Monday Aug 22, 2005 to Wednesday Aug 31, 2005
U.S.Hurricane Katrina was an extremely destructive and deadly Category 5 hurricane that made landfall on Florida and Louisiana in August 2005, causing catastrophic damage; particularly in the city of New Orleans and the surrounding areas. Subsequent flooding, caused largely as a result of fatal engineering flaws in the flood protection system known as levees around the city of New Orleans, precipitated most of the loss of lives. The storm was the third major hurricane of the record-breaking 2005 Atlantic hurricane season, as well as the fourth-most intense Atlantic hurricane on record to make landfall in the contiguous United States, behind only the 1935 Labor Day hurricane, Hurricane Camille in 1969, and Hurricane Michael in 2018.
In Florida, Governor Jeb Bush declared a state of emergency on August 24 in advance of Hurricane Katrina's landfall. By the following day, Florida's Emergency Operations Center was activated in Tallahassee to monitor the progress of the hurricane.
On the afternoon of August 26, the National Hurricane Center (NHC) realized that Katrina had yet to make the turn toward the Florida Panhandle and ended up revising the predicted track of the storm from the panhandle to the Mississippi coast.
The United States Coast Guard began pre-positioning resources in a ring around the expected impact zone and activated more than 400 reservists. On August 27, it moved its personnel out of the New Orleans region prior to the mandatory evacuation.
On August 28, Alabama Governor Bob Riley declared a state of emergency for the approaching Hurricane Katrina. On the same day, he requested President Bush to declare "expedited major disaster declaration" for six counties of South Alabama, which was quickly approved. Three-hundred and fifty national guardsmen were called on duty by August 30.
The National Weather Service's New Orleans/Baton Rouge office issued a vividly worded bulletin on August 28 predicting that the area would be "uninhabitable for weeks" after "devastating damage" caused by Katrina, which at that time rivaled the intensity of Hurricane Camille.
Although Hurricane Katrina stayed well to the north of Cuba, on August 29 it brought tropical-storm force winds and rainfall of over 8 in (200 mm) to western regions of the island. Telephone and power lines were damaged and around 8,000 people were evacuated in the Pinar del Río Province. According to Cuban television reports the coastal town of Surgidero de Batabanó was 90% underwater.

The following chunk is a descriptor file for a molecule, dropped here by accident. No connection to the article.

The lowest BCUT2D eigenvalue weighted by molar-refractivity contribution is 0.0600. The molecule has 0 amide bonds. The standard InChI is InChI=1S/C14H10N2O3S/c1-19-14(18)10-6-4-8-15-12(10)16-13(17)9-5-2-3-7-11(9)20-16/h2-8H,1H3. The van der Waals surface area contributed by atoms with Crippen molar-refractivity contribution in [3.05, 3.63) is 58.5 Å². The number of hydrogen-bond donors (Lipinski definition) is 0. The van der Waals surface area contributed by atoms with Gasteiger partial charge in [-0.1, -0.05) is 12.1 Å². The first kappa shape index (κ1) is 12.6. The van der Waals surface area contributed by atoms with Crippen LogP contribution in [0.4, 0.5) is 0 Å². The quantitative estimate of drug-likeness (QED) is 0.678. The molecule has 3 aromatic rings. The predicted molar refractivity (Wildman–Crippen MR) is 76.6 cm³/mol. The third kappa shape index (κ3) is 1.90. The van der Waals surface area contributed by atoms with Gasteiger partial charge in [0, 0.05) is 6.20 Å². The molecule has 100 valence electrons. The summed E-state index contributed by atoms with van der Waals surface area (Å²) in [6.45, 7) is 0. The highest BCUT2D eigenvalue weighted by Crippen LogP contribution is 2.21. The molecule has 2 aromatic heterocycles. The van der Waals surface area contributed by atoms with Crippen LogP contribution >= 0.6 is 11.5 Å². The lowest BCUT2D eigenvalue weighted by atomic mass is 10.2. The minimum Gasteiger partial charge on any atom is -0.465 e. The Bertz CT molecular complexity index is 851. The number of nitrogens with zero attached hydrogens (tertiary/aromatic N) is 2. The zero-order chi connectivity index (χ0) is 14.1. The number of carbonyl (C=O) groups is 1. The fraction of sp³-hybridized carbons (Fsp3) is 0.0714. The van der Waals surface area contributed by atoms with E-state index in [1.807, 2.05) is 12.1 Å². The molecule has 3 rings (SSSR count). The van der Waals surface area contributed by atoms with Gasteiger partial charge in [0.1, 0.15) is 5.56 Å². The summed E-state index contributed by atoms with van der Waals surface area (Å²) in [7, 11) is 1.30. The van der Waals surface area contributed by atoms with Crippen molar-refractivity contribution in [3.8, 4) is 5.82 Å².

At least 18 tornadoes formed in Georgia on August 29, 2005, the most on record in that state for one day in August. The most serious of these tornadoes was an F2 tornado which affected Heard County and Carroll County. This tornado caused three injuries and one fatality and damaged several houses. The other tornadoes caused significant damages to buildings and agricultural facilities.
The Gulf coast of Mississippi suffered massive damage from the impact of Hurricane Katrina on August 29, 2005, leaving 238 people dead, 67 missing, and billions of dollars in damage: bridges, barges, boats, piers, houses, and cars were washed inland. Katrina traveled up the entire state, and afterward, all 82 counties in Mississippi were declared disaster areas for federal assistance, 47 for full assistance.
The hurricane subsequently weakened due to another eyewall replacement cycle, and Katrina made its second landfall at 1110 UTC on August 29, as a Category 3 hurricane with sustained winds of 125 mph (205 km/h), near Buras-Triumph, Louisiana.
Katrina maintained strength well into Mississippi, finally losing hurricane strength more than 150 miles (240 km) inland near Meridian, Mississippi. It was downgraded to a tropical depression near Clarksville, Tennessee, but its remnants were last distinguishable in the eastern Great Lakes region on August 31, when it was absorbed by a frontal boundary.
Because of the large death toll and destruction of property along the Gulf Coast, the name Katrina was officially retired on April 6, 2006, by the World Meteorological Organization at the request of the U.S. government. The name will never again be used for another North Atlantic hurricane. It was replaced by Katia on List III of the Atlantic hurricane naming lists, which was used in the 2011 Atlantic hurricane season.